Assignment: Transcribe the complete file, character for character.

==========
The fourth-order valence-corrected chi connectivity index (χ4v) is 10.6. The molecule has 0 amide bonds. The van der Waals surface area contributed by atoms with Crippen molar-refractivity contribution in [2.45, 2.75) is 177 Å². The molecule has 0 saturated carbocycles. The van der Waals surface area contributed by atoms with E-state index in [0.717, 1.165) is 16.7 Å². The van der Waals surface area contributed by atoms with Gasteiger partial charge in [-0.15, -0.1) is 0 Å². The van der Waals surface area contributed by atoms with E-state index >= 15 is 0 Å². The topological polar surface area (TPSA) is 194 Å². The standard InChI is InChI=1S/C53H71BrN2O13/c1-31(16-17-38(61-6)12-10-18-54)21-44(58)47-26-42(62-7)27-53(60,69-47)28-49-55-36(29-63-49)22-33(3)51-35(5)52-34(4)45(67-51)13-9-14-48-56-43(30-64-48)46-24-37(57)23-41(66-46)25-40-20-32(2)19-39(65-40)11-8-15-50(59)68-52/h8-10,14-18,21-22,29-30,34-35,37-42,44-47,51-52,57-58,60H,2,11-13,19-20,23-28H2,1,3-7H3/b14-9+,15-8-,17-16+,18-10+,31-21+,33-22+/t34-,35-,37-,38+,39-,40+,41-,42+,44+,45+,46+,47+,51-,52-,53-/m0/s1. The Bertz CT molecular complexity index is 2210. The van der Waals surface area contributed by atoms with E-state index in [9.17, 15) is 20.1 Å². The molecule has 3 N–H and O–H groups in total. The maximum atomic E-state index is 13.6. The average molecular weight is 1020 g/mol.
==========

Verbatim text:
The fourth-order valence-corrected chi connectivity index (χ4v) is 10.6. The molecule has 0 amide bonds. The van der Waals surface area contributed by atoms with Crippen molar-refractivity contribution in [2.45, 2.75) is 177 Å². The molecule has 0 saturated carbocycles. The van der Waals surface area contributed by atoms with E-state index in [0.717, 1.165) is 16.7 Å². The van der Waals surface area contributed by atoms with Gasteiger partial charge in [-0.15, -0.1) is 0 Å². The van der Waals surface area contributed by atoms with E-state index >= 15 is 0 Å². The topological polar surface area (TPSA) is 194 Å². The standard InChI is InChI=1S/C53H71BrN2O13/c1-31(16-17-38(61-6)12-10-18-54)21-44(58)47-26-42(62-7)27-53(60,69-47)28-49-55-36(29-63-49)22-33(3)51-35(5)52-34(4)45(67-51)13-9-14-48-56-43(30-64-48)46-24-37(57)23-41(66-46)25-40-20-32(2)19-39(65-40)11-8-15-50(59)68-52/h8-10,14-18,21-22,29-30,34-35,37-42,44-47,51-52,57-58,60H,2,11-13,19-20,23-28H2,1,3-7H3/b14-9+,15-8-,17-16+,18-10+,31-21+,33-22+/t34-,35-,37-,38+,39-,40+,41-,42+,44+,45+,46+,47+,51-,52-,53-/m0/s1. The Bertz CT molecular complexity index is 2210. The van der Waals surface area contributed by atoms with E-state index in [9.17, 15) is 20.1 Å². The molecule has 3 N–H and O–H groups in total. The maximum atomic E-state index is 13.6. The average molecular weight is 1020 g/mol.